NBFC retail credit to grow up to 22 pc in 2016-17: Icra

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Retail loan disbursements by non-bank lenders will grow by 19-22 per cent this fiscal, with the housing finance segment alone needing up to Rs 286 billion in capital over the next three years, domestic ratings agency Icra said today.

Retail credit growth accelerated to 19.9 per cent in 2015-16 as against 14.8 per cent in the year-ago period, it said.

“ICRA expects NBFC retail credit to grow by 19-22 per cent, buoyed by improving prospects of the CV segment, gold loan and passenger vehicle segments,” its Co-Head for financial sector ratings Karthik Srinivasan said.

He said segments such as microfinance and mortgage are likely to exhibit healthy double digit growth, while tractors and construction equipments could register modest revival in the latter part of the year.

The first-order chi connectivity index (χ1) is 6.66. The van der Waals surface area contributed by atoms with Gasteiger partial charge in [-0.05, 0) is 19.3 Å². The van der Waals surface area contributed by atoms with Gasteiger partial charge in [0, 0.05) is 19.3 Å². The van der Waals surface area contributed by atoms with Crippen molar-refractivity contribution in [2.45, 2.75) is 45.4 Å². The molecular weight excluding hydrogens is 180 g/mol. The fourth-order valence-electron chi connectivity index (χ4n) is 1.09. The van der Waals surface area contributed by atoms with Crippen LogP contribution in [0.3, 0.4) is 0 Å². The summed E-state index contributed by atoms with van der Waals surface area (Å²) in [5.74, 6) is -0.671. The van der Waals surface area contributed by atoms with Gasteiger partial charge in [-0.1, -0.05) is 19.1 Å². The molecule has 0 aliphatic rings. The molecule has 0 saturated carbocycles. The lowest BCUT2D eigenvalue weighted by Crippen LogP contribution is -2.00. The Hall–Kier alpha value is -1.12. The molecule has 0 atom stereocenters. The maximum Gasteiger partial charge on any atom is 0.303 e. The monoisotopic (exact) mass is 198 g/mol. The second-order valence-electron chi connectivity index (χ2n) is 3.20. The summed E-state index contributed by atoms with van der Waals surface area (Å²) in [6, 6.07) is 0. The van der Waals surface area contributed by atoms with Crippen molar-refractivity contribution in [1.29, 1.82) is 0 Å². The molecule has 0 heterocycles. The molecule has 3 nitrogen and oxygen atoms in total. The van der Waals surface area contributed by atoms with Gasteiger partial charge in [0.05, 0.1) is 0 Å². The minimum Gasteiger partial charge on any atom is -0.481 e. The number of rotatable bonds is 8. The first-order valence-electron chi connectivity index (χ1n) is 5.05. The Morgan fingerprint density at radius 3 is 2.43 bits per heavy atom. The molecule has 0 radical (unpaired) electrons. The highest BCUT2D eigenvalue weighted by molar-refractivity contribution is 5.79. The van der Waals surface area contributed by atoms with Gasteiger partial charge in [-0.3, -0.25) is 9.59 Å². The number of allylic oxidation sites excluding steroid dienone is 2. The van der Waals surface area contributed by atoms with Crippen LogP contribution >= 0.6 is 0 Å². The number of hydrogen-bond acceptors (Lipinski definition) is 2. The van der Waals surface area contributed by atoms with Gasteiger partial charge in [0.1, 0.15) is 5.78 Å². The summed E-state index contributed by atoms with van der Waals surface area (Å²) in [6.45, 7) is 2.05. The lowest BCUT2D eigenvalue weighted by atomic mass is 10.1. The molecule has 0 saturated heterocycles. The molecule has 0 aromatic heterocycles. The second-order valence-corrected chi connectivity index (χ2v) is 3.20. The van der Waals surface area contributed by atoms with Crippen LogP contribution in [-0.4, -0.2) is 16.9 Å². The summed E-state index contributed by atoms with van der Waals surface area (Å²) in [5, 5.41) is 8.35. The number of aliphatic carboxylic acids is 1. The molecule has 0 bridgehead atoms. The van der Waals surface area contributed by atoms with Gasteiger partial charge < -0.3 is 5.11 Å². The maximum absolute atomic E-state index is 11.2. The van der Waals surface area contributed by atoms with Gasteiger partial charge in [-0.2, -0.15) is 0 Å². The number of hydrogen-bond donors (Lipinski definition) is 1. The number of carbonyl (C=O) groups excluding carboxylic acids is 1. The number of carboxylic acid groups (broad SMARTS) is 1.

With the NPA-saddled banks concentrating on the retail segment, competitive pressures on the non-bank lenders are bound to increase, which can lead to a 0.10-0.15 per cent decline in spreads for housing finance companies (HFC), it said.

NBFCs’ niche positioning, differentiated product offering, good market knowledge and large customer outreach would help them fight competitive pressures, it said.

On the capitalisation front, Icra said the ratio of net worth to managed assets for retail-focussed NBFCs stood at 15.4 per cent as on March 31, 2016.

After accounting for the credit growth and assuming a dip in internal accruals to 10 per cent, the ratio will still be over 15 per cent by the end of the next fiscal.

Housing finance companies witnessed a growth of 19 per cent in outstanding credit last fiscal as against 18 per cent in the previous financial year.

The growth was led largely by the affordable housing sector, which grew at a faster clip of 28 per cent, it said.

Given this performance, the HFCs alone will require external capital of Rs 186-286 billion in the next three years, which is between 30 and 50 per cent of the existing net worth, it said.

On the asset quality front, Icra said the 90+ day delinquencies moderated to 5.4 per cent as of March 2016 as compared to 5.7-5.8 per cent in the previous 2-3 quarters.

The banking system continues to be the primary source of funding for the retail-focussed NBFCs, accounting for close to 42 per cent of the liabilities, followed by non convertible debentures at 34 per cent and commercial paper at 11 per cent.